Description

As lice spend their entire lives on the host, they have developed adaptations which enable them to maintain close contact with the host. These adaptations are reflected in their size (0.5–8 mm), stout legs, and claws which are adapted to cling tightly to hair, fur and feathers, and that they are wingless and dorsoventrally flattened.

Lice feed on skin (epidermal), sebaceous secretions and blood. A louse's color varies from pale beige to dark grey; however, if feeding on blood, it may become considerably darker. They mostly like clean hair.

A louse's egg is commonly called a nit. Lice attach their eggs to their host's hair with specialized saliva which results in a bond that is very difficult to separate without specialized products. Living lice eggs tend to be pale white. Dead lice eggs are more yellow. Lice are very annoying and are difficult to remove, but not impossible. Lice infestations can be controlled with lice combs, and medicated shampoos or washes.

Classification

The order has traditionally been divided into two suborders; the sucking lice (Anoplura) and chewing lice (Mallophaga), however, recent classifications suggest that the Mallophaga are paraphyletic and four suborders are now recognised:

It has been suggested that the order is contained by the Troctomorpha suborder of Psocoptera. Lice can not jump or fly.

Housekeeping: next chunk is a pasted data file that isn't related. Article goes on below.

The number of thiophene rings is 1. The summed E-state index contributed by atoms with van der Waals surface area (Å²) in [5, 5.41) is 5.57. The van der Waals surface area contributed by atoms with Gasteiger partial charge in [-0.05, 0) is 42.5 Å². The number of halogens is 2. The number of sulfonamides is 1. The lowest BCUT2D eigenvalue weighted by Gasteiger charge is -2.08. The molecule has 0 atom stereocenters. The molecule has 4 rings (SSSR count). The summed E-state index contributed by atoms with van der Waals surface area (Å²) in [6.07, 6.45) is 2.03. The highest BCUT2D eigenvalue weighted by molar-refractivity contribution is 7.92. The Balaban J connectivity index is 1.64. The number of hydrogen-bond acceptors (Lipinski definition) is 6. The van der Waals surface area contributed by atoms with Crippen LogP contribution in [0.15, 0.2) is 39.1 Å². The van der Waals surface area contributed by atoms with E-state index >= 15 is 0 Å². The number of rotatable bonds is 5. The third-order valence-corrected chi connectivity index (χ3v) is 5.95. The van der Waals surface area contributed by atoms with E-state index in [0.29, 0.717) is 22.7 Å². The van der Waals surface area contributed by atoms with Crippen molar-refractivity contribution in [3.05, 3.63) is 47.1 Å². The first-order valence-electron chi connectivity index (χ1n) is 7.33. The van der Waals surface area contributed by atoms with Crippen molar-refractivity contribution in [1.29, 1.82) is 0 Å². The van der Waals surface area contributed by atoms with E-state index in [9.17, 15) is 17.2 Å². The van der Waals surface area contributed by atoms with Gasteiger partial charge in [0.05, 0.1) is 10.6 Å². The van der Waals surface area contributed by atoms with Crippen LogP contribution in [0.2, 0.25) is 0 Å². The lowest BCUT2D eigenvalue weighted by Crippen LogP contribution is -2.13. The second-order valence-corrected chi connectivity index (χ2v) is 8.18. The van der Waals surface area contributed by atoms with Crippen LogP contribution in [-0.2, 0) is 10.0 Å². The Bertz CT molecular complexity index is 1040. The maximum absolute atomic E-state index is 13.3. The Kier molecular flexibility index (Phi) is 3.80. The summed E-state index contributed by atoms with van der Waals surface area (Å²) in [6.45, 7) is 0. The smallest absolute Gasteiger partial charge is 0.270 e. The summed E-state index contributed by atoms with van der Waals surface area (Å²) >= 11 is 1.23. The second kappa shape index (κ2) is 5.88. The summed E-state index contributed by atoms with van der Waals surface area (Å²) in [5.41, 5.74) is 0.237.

Lice and humans

Humans are unique in that they host three different kinds of lice: head lice, body lice (which live mainly in clothing), and pubic lice. The DNA differences between head lice and body lice provide corroborating evidence that humans started wearing clothes at approximately 70,000 BC..

Recent DNA evidence suggests that pubic lice spread to the ancestors of humans approximately 3.3 million years ago from the ancestors of gorillas by sharing the same bed or other communal areas with them, and are more closely related to lice endemic to gorillas than to other lice species infesting humans.

Gallery

References

See also

External links


Search another word or see louseon Dictionary | Thesaurus |Spanish
Copyright © 2014 Dictionary.com, LLC. All rights reserved.
  • Please Login or Sign Up to use the Recent Searches feature